A pearl forms when shellfish-like oysters build a layer of calcium around an irritant that they can’t remove from their soft inner bodies. This is a normal process of nature and the results can be breathtaking. Something similar happens in your body, too—especially in your hands and feet—as a corn or callus forms. Unfortunately, the result is not beautiful like a pearl, and the only time it may make you catch your breath is if it causes you pain!
Anatomy of a Corn or Callus
Friction from tools can cause these dry skin spots to form on your hands. With feet, it’s more likely that your shoes or pressure on your feet will cause them to develop. Your skin responds to friction and pressure by forming more cells at the spot of the irritation. As the layers build up, the outside cells die off from loss of contact with blood supply. The dead skin cells turn dry and hard.
Calluses form on the bottom or sole of your foot. They can occur because of walking barefoot (which puts direct pressure on the outer skin layer), pressure from shoes, or friction as your foot slides around in a pair that doesn’t fit well. Your heel and the ball of your foot have the most contact with these surfaces, so dry, hard skin often forms there. If you have a deformity like a bunion, the altered bone position and gait can cause one on the side of your big toe, too. These dry skin patches usually don’t cause pain.
Corns can form on the tops or between your toes. Toe deformities like hammer or claw toes, where joints bend up and rub against the top of your shoe, are a major reason. When your feet are pinched too tightly, one can also form between the toes, but because the area is moist with sweat, they will be soft, rather than dry and hard. A hard growth on your toe can put pressure on the tender tissue underneath and cause pain.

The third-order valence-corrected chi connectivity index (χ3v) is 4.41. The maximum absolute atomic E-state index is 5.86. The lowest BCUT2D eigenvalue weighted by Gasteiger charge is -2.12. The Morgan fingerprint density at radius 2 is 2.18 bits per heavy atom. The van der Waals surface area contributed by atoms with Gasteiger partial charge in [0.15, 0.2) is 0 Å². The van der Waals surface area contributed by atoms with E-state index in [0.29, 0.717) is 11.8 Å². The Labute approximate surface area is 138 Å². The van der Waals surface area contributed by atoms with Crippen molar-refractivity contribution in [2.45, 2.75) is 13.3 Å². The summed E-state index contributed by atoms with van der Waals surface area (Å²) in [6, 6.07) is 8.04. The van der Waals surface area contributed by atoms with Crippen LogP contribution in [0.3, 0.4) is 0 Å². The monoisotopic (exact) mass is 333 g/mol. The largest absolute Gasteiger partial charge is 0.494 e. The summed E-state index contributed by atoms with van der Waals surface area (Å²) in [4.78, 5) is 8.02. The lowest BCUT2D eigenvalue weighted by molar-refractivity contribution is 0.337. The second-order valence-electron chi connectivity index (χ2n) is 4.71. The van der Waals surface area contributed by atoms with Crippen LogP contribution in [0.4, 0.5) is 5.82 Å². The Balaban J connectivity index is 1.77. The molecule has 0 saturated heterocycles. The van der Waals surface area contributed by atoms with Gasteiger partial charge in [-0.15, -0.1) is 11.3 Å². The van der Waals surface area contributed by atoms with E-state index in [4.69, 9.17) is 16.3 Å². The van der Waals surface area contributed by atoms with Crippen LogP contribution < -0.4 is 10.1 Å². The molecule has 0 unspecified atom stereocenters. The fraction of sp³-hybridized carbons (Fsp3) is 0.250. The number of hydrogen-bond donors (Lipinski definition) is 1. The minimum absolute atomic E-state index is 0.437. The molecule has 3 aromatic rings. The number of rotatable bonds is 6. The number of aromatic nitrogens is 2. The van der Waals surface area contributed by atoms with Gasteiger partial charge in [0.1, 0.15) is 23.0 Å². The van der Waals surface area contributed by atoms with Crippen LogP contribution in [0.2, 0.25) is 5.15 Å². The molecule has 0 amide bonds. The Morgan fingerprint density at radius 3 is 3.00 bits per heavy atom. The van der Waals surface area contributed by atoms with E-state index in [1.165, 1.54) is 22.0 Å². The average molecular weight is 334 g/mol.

Handling the Pressure
Since these problems are often caused by ill-fitting footwear, your socks and shoes are the place to start. Socks should be snug enough to mold securely to your feet without bunching up, but not so tight that they pinch anywhere. They should also be of a fabric that doesn’t trap moisture against your skin.
Shoes need to have adequate room for your toes to lie flat without rubbing against each other. They also need enough depth in the toe to handle the upraised bumps from toe deformities or arthritic changes. A good cushioned insole can also help absorb the pressure of your weight and the impact from the ground.
If you have a very painful corn or callus, you may need to limit your activity a bit while it heals. You can try the pads and donuts available at pharmacies or supermarkets to protect the hard spots of skin and keep irritation away. You can also try to soak it in warm water for 10 to 15 minutes and then gently slough away the dead skin with an emery board or pumice stone. NOTE: if you have diabetes, be sure to seek help for any foot sores, calluses, or corns that develop. Trying to treat them yourself could lead to more damage and serious consequences.
When Home Care Methods Are Not Enough
If your corn or callus does not improve with the remedies, schedule an evaluation with Dr. Matthew Paden, Dr. Brett D. Sachs, or Dr. Dustin Kruse in Wheat Ridge, CO. We can pare down the skin safely with a scalpel, or apply a medication that will help dissolve them. We will follow this up with an antibiotic ointment to prevent an infection or prescribe a shoe insert to prevent their return. If a misaligned bone is causing ongoing problems, it may need to be corrected surgically.
Call Rocky Mountain Foot & Ankle Center at (303) 423-2520 to set up an appointment, or you can request one online. Be sure to keep in touch with us on Google+, Facebook, Twitter, and Pinterest for up-to-date foot care information as well.